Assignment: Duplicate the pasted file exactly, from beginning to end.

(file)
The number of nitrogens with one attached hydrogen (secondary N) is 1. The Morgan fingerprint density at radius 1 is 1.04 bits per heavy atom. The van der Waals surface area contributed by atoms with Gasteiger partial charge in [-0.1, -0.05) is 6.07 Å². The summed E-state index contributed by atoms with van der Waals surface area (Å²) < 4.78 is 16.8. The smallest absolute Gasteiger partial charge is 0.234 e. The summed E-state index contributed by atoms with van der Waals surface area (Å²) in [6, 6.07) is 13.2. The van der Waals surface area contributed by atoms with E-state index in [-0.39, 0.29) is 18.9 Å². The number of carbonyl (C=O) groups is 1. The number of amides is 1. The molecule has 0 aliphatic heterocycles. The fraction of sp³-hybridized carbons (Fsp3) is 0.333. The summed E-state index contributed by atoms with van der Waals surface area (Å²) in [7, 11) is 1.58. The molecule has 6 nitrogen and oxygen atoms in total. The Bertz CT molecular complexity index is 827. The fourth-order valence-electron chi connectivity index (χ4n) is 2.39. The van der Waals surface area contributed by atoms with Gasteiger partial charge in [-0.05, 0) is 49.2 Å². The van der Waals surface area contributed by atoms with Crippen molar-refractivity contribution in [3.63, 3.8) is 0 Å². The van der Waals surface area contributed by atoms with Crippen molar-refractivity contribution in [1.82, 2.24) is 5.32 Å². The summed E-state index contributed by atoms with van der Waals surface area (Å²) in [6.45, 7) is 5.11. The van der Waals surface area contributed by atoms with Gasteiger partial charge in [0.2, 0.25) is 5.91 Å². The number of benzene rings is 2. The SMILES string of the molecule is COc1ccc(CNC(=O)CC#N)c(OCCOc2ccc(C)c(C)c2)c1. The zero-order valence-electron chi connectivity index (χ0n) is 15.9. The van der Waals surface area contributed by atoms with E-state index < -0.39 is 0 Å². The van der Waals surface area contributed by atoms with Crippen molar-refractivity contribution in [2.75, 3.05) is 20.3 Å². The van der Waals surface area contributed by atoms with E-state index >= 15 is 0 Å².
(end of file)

The number of nitrogens with one attached hydrogen (secondary N) is 1. The Morgan fingerprint density at radius 1 is 1.04 bits per heavy atom. The van der Waals surface area contributed by atoms with Gasteiger partial charge in [-0.1, -0.05) is 6.07 Å². The summed E-state index contributed by atoms with van der Waals surface area (Å²) < 4.78 is 16.8. The smallest absolute Gasteiger partial charge is 0.234 e. The summed E-state index contributed by atoms with van der Waals surface area (Å²) in [6, 6.07) is 13.2. The van der Waals surface area contributed by atoms with E-state index in [-0.39, 0.29) is 18.9 Å². The number of carbonyl (C=O) groups is 1. The number of amides is 1. The molecule has 0 aliphatic heterocycles. The fraction of sp³-hybridized carbons (Fsp3) is 0.333. The summed E-state index contributed by atoms with van der Waals surface area (Å²) in [7, 11) is 1.58. The molecule has 6 nitrogen and oxygen atoms in total. The Bertz CT molecular complexity index is 827. The fourth-order valence-electron chi connectivity index (χ4n) is 2.39. The van der Waals surface area contributed by atoms with Gasteiger partial charge in [-0.05, 0) is 49.2 Å². The van der Waals surface area contributed by atoms with Crippen molar-refractivity contribution in [3.63, 3.8) is 0 Å². The van der Waals surface area contributed by atoms with Crippen molar-refractivity contribution in [1.82, 2.24) is 5.32 Å². The summed E-state index contributed by atoms with van der Waals surface area (Å²) in [6.45, 7) is 5.11. The van der Waals surface area contributed by atoms with Gasteiger partial charge in [0.2, 0.25) is 5.91 Å². The number of benzene rings is 2. The SMILES string of the molecule is COc1ccc(CNC(=O)CC#N)c(OCCOc2ccc(C)c(C)c2)c1. The zero-order valence-electron chi connectivity index (χ0n) is 15.9. The van der Waals surface area contributed by atoms with E-state index < -0.39 is 0 Å². The van der Waals surface area contributed by atoms with Crippen molar-refractivity contribution in [2.75, 3.05) is 20.3 Å². The van der Waals surface area contributed by atoms with E-state index >= 15 is 0 Å².